I’ve finally found it – the proof of the old saying: Norwegians are born with skis on their feet! At least the closest you can get – but I’ll get back to that later! Let’s start with the beginning: A guided tour of Holmenkollen Ski Museum in Oslo. This is the last cultural adventure we arranged for the delegates at this years Annual Meeting of The Norwegian Computer Society (scroll down to see the other posts!).
The Museum illustrates 4000 years of skiing history with rock carvings, skis from the time of the Vikings, and skis from all various parts of Norway that show local handicraft skills and traditions. You will also be able to see modern racing- and XC skis, as well as skis used by athletes throughout the last century. A brand new snow-board exhibition shows this new trend in skiing, keeping the museum up-to-date. Let me give you some examples (click to enlarge):
Left: The guide show skies from mid Norway which where mostly made of birch and usually decorated and designed for of the tip is typical of the area. Long, narrow skis where well suited to the mountain plateaus.
Right: From Telemark (my county): Skis had tapered shape. Only in the 1880s did the concave shape become standard, making sharp turns possible and this has of course been popular worldwide. Skies of this area is mostly made of pine or oak. You can also see the typical ‘rose painting’ from Telemark in the picture too!
Let’s take a look at the equipment:
Left: Skiers used only one pole until about 1890. The pole was long and solid, so that the skier could break and make maintain balance. They’re usually made of fir, ash or birch and a disk of wood, bone or horn. Some also had other functions like the upper end could be shaped like a drinking cup or shovel; the latter use by Sami herdsmen seeks reindeer fodder under the snow. They could also be equipped with a sturdy spear-point for hunting bears.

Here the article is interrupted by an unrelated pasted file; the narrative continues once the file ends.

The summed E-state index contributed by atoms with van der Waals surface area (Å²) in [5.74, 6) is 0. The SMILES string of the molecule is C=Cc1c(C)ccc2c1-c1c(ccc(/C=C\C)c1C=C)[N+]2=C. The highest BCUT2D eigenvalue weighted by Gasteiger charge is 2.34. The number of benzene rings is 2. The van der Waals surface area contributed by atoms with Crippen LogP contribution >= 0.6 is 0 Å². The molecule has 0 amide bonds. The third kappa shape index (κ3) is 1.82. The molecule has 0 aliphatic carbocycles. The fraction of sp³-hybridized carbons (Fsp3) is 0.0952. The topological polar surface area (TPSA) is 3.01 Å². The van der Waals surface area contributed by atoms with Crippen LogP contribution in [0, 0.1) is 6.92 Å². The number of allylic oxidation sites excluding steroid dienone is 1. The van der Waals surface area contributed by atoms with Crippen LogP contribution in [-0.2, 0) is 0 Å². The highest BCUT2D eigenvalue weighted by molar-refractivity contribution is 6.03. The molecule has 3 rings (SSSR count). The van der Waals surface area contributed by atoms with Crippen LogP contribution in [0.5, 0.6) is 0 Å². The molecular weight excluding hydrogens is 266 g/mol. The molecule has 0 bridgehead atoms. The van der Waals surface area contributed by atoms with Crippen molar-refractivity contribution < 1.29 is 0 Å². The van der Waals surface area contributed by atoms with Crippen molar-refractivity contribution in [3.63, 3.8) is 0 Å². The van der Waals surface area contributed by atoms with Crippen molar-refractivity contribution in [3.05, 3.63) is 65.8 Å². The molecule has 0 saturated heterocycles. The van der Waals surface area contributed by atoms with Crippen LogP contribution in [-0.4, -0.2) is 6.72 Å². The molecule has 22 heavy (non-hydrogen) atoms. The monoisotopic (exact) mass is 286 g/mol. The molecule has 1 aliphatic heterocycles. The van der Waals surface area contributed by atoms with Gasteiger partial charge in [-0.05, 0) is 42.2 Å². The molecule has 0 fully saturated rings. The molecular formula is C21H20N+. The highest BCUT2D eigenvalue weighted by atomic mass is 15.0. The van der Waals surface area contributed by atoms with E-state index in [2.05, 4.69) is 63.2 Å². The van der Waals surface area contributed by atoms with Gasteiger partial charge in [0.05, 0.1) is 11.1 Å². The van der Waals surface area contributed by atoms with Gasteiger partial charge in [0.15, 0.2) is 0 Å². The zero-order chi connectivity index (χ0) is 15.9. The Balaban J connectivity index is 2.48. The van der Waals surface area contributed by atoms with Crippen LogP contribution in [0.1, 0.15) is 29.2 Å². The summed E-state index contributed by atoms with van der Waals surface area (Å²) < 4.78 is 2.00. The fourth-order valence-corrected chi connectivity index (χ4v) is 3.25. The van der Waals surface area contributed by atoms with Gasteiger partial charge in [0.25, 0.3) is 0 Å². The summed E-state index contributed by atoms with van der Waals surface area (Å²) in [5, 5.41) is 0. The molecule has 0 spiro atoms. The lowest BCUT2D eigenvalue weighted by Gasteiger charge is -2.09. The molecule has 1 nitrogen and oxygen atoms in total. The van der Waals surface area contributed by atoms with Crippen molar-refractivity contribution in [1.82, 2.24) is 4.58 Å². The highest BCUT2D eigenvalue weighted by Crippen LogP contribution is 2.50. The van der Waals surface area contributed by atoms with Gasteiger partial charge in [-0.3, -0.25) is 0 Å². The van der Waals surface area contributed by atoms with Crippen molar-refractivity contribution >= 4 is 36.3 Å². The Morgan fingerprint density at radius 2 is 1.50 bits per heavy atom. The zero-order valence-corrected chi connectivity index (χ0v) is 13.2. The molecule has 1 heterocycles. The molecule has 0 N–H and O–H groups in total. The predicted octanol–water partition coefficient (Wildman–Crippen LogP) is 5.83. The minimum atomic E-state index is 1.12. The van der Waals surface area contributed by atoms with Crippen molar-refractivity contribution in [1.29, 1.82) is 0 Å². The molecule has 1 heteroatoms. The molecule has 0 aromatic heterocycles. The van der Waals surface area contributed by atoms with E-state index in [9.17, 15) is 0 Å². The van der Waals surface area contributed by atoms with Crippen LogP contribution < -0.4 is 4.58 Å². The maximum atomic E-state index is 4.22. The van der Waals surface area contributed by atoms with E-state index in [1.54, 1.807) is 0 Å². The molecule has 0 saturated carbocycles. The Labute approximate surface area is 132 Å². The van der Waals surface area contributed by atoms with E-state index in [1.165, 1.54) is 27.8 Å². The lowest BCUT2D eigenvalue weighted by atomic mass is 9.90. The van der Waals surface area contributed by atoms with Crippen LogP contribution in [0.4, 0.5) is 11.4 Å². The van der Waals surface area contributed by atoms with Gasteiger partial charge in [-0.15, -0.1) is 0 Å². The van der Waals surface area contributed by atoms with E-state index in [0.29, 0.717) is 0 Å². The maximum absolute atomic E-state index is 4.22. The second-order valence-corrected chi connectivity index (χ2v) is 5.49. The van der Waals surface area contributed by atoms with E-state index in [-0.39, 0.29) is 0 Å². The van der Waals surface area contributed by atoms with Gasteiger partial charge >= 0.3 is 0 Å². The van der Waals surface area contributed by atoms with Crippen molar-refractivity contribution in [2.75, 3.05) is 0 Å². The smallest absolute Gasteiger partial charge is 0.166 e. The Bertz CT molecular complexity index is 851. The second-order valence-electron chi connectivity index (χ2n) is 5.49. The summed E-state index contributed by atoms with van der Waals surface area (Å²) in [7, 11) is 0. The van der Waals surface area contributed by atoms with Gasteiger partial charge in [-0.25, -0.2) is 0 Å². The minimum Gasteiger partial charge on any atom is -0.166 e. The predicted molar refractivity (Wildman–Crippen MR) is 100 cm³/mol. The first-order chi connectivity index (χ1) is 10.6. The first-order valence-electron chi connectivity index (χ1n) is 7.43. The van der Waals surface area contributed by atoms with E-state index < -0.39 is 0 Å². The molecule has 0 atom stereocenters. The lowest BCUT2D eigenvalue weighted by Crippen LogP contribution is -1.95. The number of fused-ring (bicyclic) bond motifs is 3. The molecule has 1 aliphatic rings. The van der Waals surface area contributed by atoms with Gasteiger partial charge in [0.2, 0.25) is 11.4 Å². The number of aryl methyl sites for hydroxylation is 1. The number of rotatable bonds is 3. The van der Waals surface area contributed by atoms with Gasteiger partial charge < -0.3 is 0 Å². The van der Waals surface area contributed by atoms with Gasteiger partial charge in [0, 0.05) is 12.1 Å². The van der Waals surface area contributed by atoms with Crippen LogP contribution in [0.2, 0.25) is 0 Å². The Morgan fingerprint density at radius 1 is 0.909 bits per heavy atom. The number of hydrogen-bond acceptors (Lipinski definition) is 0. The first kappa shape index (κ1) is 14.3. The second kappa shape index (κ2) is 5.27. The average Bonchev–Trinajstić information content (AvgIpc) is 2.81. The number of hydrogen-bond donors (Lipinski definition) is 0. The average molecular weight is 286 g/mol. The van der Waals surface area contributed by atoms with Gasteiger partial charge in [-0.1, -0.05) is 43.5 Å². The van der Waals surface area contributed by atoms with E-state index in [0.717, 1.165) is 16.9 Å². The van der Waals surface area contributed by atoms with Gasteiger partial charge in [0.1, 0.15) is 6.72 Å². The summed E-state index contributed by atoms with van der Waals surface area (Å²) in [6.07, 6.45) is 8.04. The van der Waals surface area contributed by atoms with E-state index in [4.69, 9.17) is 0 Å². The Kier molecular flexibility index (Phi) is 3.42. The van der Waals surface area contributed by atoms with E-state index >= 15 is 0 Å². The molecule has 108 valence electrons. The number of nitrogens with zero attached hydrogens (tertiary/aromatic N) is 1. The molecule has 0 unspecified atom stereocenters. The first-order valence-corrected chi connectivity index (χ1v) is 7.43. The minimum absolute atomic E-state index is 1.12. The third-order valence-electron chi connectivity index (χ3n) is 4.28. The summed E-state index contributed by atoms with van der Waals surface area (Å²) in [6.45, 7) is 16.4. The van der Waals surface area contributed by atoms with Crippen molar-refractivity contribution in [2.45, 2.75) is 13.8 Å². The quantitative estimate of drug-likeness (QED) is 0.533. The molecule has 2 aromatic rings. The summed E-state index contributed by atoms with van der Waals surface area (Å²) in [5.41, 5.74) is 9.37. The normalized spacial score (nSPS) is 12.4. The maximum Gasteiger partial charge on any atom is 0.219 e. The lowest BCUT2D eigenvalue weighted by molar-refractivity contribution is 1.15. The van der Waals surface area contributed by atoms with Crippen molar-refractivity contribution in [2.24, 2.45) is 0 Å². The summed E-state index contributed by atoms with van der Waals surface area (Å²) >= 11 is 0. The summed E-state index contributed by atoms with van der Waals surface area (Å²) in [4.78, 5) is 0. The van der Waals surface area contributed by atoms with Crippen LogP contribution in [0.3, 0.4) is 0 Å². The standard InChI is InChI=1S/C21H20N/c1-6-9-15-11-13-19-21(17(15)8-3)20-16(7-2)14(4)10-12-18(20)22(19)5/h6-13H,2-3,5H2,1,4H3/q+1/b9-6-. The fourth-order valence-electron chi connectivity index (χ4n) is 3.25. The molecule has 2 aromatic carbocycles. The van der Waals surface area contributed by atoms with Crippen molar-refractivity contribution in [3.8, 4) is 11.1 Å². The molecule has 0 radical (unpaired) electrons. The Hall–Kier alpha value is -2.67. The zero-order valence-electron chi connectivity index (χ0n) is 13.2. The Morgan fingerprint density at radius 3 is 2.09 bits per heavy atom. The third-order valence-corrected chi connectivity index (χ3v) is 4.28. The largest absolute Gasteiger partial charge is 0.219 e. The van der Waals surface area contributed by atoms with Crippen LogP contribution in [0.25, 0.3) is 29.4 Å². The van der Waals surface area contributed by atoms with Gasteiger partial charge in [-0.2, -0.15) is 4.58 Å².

Right: On the oldest skies the binding was just a leather or osier toe band. The Sami and the Army have used heel bindings of leather for centuries. In Telemark they start using osier heel bindings in the 1860s. Specialized bindings for cross-country where introduced in 1913 and for jumping and alpine skiing in about 1930.
The South Pole Expedition:
Talking about Norwegian ski tradition one can hardly avoid mentioning the most famous: Roald Amundsen and the competition when he beats the Englishman R. F. Scott in reaching the South Pole first (1910 -12). They skied almost 3000 km with four dog teams pulling sledge. Here you see Amundsen and his crew planting the Norwegian flag:
The proof of the saying:
Then at last, my allegation: Norwegians are born with skies on. My regular readers know I’ve said it before, but it might be hard to believe. At the exhibition you find this boy on ski at Holmenkollen and he is 9 month old:
To the right you see an authentic picture of the boy taken by his father: Pål Hansen, who was a photographer. Do I need to say more? He had the same kind of ski equipment I had when I started my career in the beginning of the 1950s :-)